I have many nice memories of skiing in Japan. It’s fun to think about it again — a lucky boy to be hanging out with those guys; a wonderful opportunity at many levels.

From the book, Parker skiing ';Japow' 1984.

From the book, Parker skiing ‘Japow’ 1984. He’s on 60mm waist skis.



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Comments

21 Responses to “Who Discovered Japow? — Paul Parker, Yvon Chouinard and the Early Days of Japanese Powder Skiing”

  1. Doug Hutchinson April 17th, 2015 11:26 am

    No doubt. My data point: when I first read Paul’s tele book in the early 90s, Yvon’s intro about making tele turns in tres of Japan really planted the seed. Ten years later (just before Japow started to appear in every movie and mag), I made my first trip.

  2. Edge April 17th, 2015 2:52 pm

    The Woodpecker lodge is still there (at Moiwa) and is awesome. Shinya San is the man!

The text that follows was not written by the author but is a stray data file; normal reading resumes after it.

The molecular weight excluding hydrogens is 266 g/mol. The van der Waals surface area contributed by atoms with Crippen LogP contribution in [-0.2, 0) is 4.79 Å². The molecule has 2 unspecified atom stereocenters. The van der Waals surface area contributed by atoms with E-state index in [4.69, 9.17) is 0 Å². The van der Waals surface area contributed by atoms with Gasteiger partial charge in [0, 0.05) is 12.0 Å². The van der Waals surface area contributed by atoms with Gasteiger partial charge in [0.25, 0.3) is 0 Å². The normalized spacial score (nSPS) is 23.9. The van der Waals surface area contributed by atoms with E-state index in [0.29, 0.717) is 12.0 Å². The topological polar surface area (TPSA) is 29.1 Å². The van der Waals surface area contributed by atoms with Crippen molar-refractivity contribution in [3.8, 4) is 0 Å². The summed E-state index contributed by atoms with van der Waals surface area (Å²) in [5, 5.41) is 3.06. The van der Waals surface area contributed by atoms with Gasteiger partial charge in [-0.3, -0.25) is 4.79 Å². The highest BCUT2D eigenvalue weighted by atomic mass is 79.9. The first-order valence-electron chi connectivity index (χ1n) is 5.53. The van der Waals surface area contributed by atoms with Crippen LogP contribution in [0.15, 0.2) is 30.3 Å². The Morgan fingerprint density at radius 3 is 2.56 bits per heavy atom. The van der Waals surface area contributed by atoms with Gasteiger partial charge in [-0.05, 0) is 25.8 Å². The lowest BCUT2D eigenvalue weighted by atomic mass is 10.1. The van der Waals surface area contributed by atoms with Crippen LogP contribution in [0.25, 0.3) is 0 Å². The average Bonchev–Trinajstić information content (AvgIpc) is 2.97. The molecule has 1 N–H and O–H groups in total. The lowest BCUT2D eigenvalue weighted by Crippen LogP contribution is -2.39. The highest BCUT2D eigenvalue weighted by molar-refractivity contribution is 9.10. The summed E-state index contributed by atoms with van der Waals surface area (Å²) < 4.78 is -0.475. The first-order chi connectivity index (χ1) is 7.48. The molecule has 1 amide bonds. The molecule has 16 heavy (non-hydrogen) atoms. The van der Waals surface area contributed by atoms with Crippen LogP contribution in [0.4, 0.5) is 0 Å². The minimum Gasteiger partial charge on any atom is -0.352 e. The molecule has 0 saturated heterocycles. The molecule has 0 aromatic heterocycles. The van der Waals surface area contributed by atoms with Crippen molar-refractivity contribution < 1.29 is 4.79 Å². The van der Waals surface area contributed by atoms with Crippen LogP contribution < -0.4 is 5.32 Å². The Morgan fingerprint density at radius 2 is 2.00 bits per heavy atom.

3. GeorgeT April 17th, 2015 6:26 pm

    Wildsnow giving proper credits where credits are due!

  4. Quasimoto April 17th, 2015 6:35 pm

    Isn’t the title of this post rather western-centric? Lou, you mention this in the post, but the Japanese discovered Japanese skiing long before some westerners with the connections to publish photos ever showed up in Niseko.

  5. Lou Dawson 2 April 17th, 2015 7:05 pm

    Quasi, sure… a matter of perspective. But I think it’s true that the fanatical pow quest was brought there by westerners. From what I understand, the Japanese in terms of overall ski culture were content with just building ski lifts and skiing their resort slopes. The whole powder skiing ethos is a Western thing… Also, the concept of “Japow” is for sure a Western construct… Lou

  6. VT skier April 17th, 2015 9:07 pm

    Tua Sumos… brings back memories. My first “powder” ski, with Superloops.